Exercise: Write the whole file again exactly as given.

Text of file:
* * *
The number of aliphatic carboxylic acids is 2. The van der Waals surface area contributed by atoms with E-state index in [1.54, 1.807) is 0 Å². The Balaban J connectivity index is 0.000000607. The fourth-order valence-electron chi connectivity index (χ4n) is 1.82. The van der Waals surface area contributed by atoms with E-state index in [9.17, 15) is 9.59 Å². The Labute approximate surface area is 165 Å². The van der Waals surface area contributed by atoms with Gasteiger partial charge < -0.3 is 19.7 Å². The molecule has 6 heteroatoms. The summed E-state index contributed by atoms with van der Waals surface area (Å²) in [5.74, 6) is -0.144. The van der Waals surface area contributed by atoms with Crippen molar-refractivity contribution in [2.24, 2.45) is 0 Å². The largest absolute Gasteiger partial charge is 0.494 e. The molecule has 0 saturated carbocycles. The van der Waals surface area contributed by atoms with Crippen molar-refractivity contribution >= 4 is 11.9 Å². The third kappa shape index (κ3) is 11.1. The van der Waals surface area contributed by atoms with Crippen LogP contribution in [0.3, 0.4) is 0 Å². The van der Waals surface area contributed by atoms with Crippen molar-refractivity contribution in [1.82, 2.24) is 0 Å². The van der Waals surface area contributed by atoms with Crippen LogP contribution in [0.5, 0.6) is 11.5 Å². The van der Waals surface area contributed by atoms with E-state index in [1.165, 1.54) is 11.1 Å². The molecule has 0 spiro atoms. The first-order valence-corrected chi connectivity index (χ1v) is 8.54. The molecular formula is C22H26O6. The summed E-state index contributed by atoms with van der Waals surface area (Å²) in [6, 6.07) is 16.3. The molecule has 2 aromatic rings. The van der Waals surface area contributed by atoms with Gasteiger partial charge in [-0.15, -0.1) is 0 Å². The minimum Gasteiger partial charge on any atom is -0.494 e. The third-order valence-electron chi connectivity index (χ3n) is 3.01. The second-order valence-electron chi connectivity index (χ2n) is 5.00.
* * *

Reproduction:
The number of aliphatic carboxylic acids is 2. The van der Waals surface area contributed by atoms with E-state index in [1.54, 1.807) is 0 Å². The Balaban J connectivity index is 0.000000607. The fourth-order valence-electron chi connectivity index (χ4n) is 1.82. The van der Waals surface area contributed by atoms with E-state index in [9.17, 15) is 9.59 Å². The Labute approximate surface area is 165 Å². The van der Waals surface area contributed by atoms with Gasteiger partial charge < -0.3 is 19.7 Å². The molecule has 6 heteroatoms. The summed E-state index contributed by atoms with van der Waals surface area (Å²) in [5.74, 6) is -0.144. The van der Waals surface area contributed by atoms with Crippen molar-refractivity contribution in [2.24, 2.45) is 0 Å². The largest absolute Gasteiger partial charge is 0.494 e. The molecule has 0 saturated carbocycles. The van der Waals surface area contributed by atoms with Crippen molar-refractivity contribution >= 4 is 11.9 Å². The third kappa shape index (κ3) is 11.1. The van der Waals surface area contributed by atoms with Crippen LogP contribution in [0.3, 0.4) is 0 Å². The van der Waals surface area contributed by atoms with Crippen molar-refractivity contribution in [1.82, 2.24) is 0 Å². The van der Waals surface area contributed by atoms with Crippen LogP contribution in [0.5, 0.6) is 11.5 Å². The van der Waals surface area contributed by atoms with E-state index in [1.165, 1.54) is 11.1 Å². The molecule has 0 spiro atoms. The first-order valence-corrected chi connectivity index (χ1v) is 8.54. The molecular formula is C22H26O6. The summed E-state index contributed by atoms with van der Waals surface area (Å²) in [6, 6.07) is 16.3. The molecule has 2 aromatic rings. The van der Waals surface area contributed by atoms with Gasteiger partial charge in [-0.15, -0.1) is 0 Å². The minimum Gasteiger partial charge on any atom is -0.494 e. The third-order valence-electron chi connectivity index (χ3n) is 3.01. The second-order valence-electron chi connectivity index (χ2n) is 5.00.